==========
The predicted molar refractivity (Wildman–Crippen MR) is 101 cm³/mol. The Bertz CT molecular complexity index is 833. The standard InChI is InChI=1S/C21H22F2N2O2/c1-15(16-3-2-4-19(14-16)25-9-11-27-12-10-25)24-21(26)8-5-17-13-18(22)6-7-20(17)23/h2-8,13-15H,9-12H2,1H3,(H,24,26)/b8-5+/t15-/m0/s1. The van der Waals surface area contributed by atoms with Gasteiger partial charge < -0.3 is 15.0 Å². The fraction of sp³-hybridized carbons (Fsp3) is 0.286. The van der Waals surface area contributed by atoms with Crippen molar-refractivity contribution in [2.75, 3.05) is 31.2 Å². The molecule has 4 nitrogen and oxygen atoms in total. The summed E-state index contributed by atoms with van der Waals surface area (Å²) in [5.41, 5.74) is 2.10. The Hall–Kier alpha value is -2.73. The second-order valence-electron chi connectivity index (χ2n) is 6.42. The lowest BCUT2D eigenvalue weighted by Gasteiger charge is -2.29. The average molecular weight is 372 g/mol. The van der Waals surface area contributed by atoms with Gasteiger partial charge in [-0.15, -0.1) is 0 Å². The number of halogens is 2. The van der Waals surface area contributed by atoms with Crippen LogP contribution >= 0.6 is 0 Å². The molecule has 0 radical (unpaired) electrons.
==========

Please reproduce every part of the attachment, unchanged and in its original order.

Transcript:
The predicted molar refractivity (Wildman–Crippen MR) is 101 cm³/mol. The Bertz CT molecular complexity index is 833. The standard InChI is InChI=1S/C21H22F2N2O2/c1-15(16-3-2-4-19(14-16)25-9-11-27-12-10-25)24-21(26)8-5-17-13-18(22)6-7-20(17)23/h2-8,13-15H,9-12H2,1H3,(H,24,26)/b8-5+/t15-/m0/s1. The van der Waals surface area contributed by atoms with Gasteiger partial charge < -0.3 is 15.0 Å². The fraction of sp³-hybridized carbons (Fsp3) is 0.286. The van der Waals surface area contributed by atoms with Crippen molar-refractivity contribution in [2.75, 3.05) is 31.2 Å². The molecule has 4 nitrogen and oxygen atoms in total. The summed E-state index contributed by atoms with van der Waals surface area (Å²) in [5.41, 5.74) is 2.10. The Hall–Kier alpha value is -2.73. The second-order valence-electron chi connectivity index (χ2n) is 6.42. The lowest BCUT2D eigenvalue weighted by Gasteiger charge is -2.29. The average molecular weight is 372 g/mol. The van der Waals surface area contributed by atoms with Gasteiger partial charge in [-0.15, -0.1) is 0 Å². The number of halogens is 2. The van der Waals surface area contributed by atoms with Crippen LogP contribution >= 0.6 is 0 Å². The molecule has 0 radical (unpaired) electrons.